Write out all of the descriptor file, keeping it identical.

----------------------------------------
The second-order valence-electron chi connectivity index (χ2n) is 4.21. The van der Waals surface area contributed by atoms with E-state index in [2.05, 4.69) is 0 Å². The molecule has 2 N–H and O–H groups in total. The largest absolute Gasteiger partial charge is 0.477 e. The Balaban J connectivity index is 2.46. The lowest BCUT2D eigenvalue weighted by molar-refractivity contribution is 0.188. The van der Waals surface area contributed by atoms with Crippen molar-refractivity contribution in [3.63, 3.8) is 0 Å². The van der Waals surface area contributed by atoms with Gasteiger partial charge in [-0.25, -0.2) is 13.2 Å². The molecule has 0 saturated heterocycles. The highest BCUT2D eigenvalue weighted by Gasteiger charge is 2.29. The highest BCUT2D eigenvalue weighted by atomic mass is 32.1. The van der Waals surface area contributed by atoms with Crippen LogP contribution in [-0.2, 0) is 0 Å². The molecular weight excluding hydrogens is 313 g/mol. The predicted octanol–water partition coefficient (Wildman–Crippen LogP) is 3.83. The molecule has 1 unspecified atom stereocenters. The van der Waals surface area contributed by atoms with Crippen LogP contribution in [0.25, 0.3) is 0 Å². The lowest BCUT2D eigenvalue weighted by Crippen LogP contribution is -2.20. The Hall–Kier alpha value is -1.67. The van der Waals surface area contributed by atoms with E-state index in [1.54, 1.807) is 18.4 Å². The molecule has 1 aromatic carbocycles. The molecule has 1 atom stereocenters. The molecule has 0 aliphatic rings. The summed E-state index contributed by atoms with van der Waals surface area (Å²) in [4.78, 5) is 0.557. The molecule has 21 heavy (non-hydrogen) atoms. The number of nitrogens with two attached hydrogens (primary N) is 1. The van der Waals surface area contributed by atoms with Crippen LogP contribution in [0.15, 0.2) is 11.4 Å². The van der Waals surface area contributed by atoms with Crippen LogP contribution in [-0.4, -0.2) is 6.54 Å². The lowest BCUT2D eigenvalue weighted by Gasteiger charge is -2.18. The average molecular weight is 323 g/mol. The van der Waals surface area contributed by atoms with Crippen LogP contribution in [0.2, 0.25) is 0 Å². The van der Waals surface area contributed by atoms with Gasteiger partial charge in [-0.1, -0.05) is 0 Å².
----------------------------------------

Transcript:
The second-order valence-electron chi connectivity index (χ2n) is 4.21. The van der Waals surface area contributed by atoms with E-state index in [2.05, 4.69) is 0 Å². The molecule has 2 N–H and O–H groups in total. The largest absolute Gasteiger partial charge is 0.477 e. The Balaban J connectivity index is 2.46. The lowest BCUT2D eigenvalue weighted by molar-refractivity contribution is 0.188. The van der Waals surface area contributed by atoms with Crippen molar-refractivity contribution in [3.63, 3.8) is 0 Å². The van der Waals surface area contributed by atoms with Gasteiger partial charge in [-0.25, -0.2) is 13.2 Å². The molecule has 0 saturated heterocycles. The highest BCUT2D eigenvalue weighted by Gasteiger charge is 2.29. The highest BCUT2D eigenvalue weighted by atomic mass is 32.1. The van der Waals surface area contributed by atoms with Crippen LogP contribution in [-0.2, 0) is 0 Å². The molecular weight excluding hydrogens is 313 g/mol. The predicted octanol–water partition coefficient (Wildman–Crippen LogP) is 3.83. The molecule has 1 unspecified atom stereocenters. The van der Waals surface area contributed by atoms with Crippen LogP contribution in [0.25, 0.3) is 0 Å². The lowest BCUT2D eigenvalue weighted by Crippen LogP contribution is -2.20. The Hall–Kier alpha value is -1.67. The van der Waals surface area contributed by atoms with E-state index in [1.54, 1.807) is 18.4 Å². The molecule has 1 aromatic carbocycles. The molecule has 1 atom stereocenters. The molecule has 0 aliphatic rings. The summed E-state index contributed by atoms with van der Waals surface area (Å²) in [4.78, 5) is 0.557. The molecule has 21 heavy (non-hydrogen) atoms. The number of nitrogens with two attached hydrogens (primary N) is 1. The van der Waals surface area contributed by atoms with Crippen LogP contribution in [0.15, 0.2) is 11.4 Å². The van der Waals surface area contributed by atoms with Crippen LogP contribution in [-0.4, -0.2) is 6.54 Å². The lowest BCUT2D eigenvalue weighted by Gasteiger charge is -2.18. The average molecular weight is 323 g/mol. The van der Waals surface area contributed by atoms with Crippen LogP contribution in [0.2, 0.25) is 0 Å². The van der Waals surface area contributed by atoms with Gasteiger partial charge in [-0.1, -0.05) is 0 Å².